Mark Lowcock, head of the UN Office for the Coordination of Humanitarian Affairs, said $80 million would be split between Afghanistan, Burkina Faso, the Democratic Republic of the Congo, Nigeria, South Sudan and Yemen, which would get the biggest tranche of $30 million.
Humankind’s greatest success was to consign famine to history.
That we now face it again is heart-wrenching and obscene when we produce enough food to nourish every person on the planet.
My op-ed with @WFPChief for @thetimes: https://t.co/XAIHLy980V
— Mark Lowcock (@UNReliefChief) November 17, 2020
A further $20 million had been set aside for Ethiopia, where droughts could worsen an already fragile situation.
‘Obscene’ prospect of commonplace famine
“The prospect of a return to a world in which famines are commonplace would be heart wrenching and obscene in a world where there is more than enough food for everyone,” Mr. Lowcock said in a statement.
“Famines result in agonizing and humiliating deaths. They fuel conflict and war. They trigger mass displacement. Their impact on a country is devasting and long lasting. No one should view a slide into famine as an inevitable side effect of this pandemic. If it happens it is because the world has allowed it to happen.”
Releasing money from the UN’s Central Emergency Response Fund (CERF) was the quickest and most efficient way to support famine-prevention, with a real risk of famine in parts of Burkina Faso, North-east Nigeria, South Sudan and Yemen, the OCHA statement said. Famine was last declared in 2017 in parts of South Sudan.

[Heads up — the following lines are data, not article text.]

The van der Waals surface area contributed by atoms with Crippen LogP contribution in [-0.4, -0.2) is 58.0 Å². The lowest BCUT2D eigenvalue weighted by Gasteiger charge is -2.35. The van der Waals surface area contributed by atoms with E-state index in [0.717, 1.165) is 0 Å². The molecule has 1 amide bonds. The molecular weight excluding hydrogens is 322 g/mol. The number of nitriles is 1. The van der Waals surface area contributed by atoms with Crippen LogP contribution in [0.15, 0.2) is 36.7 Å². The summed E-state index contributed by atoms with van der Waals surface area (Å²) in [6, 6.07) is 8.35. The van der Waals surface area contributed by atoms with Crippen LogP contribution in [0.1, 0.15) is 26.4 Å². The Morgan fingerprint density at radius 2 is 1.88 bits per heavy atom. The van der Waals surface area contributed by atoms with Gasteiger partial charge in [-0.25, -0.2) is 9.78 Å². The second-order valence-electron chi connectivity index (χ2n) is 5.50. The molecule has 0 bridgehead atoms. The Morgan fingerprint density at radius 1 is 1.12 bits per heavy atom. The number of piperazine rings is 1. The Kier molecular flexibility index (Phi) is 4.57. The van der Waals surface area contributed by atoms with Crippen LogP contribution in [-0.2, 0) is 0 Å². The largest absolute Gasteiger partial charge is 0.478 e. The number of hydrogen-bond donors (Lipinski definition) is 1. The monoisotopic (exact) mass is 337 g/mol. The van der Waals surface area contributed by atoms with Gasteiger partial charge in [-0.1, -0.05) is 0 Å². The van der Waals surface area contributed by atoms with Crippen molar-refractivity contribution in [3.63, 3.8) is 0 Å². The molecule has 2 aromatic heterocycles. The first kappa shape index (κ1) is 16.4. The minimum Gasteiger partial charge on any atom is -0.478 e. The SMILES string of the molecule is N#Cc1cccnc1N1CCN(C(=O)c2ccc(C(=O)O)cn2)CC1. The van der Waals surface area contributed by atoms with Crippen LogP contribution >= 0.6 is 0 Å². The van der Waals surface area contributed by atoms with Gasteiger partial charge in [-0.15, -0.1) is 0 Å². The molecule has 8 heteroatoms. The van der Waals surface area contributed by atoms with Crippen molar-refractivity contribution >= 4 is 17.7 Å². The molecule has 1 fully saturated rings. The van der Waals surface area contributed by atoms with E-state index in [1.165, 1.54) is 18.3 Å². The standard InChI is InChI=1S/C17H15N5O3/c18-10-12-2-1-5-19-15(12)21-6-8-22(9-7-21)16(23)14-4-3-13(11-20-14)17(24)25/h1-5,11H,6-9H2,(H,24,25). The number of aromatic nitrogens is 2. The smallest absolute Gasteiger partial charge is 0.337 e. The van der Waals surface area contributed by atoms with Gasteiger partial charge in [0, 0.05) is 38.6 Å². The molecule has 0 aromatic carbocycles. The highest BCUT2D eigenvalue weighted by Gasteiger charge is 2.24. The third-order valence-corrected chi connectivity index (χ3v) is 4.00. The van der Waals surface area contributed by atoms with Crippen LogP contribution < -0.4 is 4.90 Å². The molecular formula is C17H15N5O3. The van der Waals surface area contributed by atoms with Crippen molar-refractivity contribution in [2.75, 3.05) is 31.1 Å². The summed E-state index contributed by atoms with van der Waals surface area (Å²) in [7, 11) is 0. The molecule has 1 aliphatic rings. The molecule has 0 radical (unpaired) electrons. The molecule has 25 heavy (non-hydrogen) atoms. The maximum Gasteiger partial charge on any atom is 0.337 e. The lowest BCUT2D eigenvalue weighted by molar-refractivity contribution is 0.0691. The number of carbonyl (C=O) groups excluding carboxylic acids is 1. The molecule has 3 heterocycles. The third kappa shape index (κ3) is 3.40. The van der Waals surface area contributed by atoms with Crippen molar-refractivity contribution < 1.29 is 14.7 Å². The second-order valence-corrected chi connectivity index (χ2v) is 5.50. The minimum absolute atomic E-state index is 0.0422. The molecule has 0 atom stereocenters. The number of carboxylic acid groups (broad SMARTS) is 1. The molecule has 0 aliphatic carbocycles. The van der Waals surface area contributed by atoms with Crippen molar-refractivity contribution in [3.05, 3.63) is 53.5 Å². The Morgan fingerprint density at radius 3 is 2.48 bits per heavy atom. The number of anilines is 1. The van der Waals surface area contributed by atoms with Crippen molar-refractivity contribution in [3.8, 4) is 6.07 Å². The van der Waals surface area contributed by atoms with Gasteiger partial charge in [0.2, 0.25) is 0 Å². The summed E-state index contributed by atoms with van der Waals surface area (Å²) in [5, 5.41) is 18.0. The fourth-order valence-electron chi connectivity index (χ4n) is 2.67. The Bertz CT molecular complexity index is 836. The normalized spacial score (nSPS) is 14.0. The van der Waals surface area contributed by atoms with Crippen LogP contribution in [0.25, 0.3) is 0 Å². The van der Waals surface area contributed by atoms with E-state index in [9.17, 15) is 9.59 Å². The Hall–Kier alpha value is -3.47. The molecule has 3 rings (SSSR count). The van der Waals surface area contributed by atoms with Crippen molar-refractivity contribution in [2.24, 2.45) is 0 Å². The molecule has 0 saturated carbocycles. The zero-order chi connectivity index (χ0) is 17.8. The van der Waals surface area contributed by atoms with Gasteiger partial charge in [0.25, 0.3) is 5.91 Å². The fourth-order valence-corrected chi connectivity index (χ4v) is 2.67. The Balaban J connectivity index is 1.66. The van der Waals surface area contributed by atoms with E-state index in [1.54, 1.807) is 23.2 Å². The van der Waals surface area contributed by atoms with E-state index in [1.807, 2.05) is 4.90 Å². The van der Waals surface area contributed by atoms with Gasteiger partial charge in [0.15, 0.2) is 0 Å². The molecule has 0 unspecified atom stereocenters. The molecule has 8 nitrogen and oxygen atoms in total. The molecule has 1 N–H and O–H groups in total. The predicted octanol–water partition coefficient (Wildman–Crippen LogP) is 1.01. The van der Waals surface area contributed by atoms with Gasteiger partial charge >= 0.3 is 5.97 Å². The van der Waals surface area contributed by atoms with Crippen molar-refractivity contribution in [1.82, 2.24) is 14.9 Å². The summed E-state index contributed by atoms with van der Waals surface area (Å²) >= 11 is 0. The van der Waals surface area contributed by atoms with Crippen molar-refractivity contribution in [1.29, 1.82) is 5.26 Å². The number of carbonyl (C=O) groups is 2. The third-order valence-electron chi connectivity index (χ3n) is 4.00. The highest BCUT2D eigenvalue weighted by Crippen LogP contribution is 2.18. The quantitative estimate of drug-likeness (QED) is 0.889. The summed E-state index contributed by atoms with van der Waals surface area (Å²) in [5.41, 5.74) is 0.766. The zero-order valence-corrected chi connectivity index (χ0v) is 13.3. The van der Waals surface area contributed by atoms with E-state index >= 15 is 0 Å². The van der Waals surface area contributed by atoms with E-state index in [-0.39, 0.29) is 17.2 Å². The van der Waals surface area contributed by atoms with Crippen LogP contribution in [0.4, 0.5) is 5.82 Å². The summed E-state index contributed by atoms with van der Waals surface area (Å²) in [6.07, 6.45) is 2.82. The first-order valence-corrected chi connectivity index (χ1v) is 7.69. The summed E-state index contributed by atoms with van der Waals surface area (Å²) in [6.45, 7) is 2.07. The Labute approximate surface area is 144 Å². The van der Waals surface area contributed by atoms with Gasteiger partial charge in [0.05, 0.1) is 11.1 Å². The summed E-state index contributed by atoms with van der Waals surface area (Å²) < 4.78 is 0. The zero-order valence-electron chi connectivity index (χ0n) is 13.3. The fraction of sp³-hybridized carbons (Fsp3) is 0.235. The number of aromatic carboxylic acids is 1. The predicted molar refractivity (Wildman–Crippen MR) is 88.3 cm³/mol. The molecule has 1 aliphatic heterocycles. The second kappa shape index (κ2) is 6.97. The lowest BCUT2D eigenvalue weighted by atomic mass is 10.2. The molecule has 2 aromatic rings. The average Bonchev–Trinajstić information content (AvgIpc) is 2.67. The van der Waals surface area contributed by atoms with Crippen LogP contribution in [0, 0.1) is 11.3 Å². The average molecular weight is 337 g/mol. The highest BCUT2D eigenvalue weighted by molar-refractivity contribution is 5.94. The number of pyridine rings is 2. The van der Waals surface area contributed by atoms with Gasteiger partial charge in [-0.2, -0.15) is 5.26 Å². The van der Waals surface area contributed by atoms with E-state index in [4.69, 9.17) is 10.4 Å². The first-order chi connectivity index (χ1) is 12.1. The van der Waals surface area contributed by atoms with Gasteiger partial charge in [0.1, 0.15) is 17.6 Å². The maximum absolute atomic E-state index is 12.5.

The Executive Director of the World Food Programme (WFP) David Beasley said the world was going through turbulent times.
“That’s why we need to sharpen our focus and ramp up our efforts to avoid the icebergs – icebergs such as famine, starvation, destabilization and migration”, Mr. Beasley wrote in a tweet.
‘A match on tinder’: joint op-ed
In an op-ed published online by the London-based Times newspaper on Tuesday, Mr. Lowcock and Mr. Beasley wrote that humankind’s greatest success had been to consign famine to history.
“But the impacts of the pandemic and associated lockdowns – falling incomes, rising food prices – were a match on tinder. Leave this fire to take hold and millions of children will die”, they wrote.
“When the Nobel Committee awarded the Peace Prize to WFP they said they wanted to turn the eyes of the world towards the millions of people who suffer from hunger or face the threat of it.
“We couldn’t agree more. When more than a quarter of a billion people teeter on a cliff edge, it’s no time to look away, much less walk away.”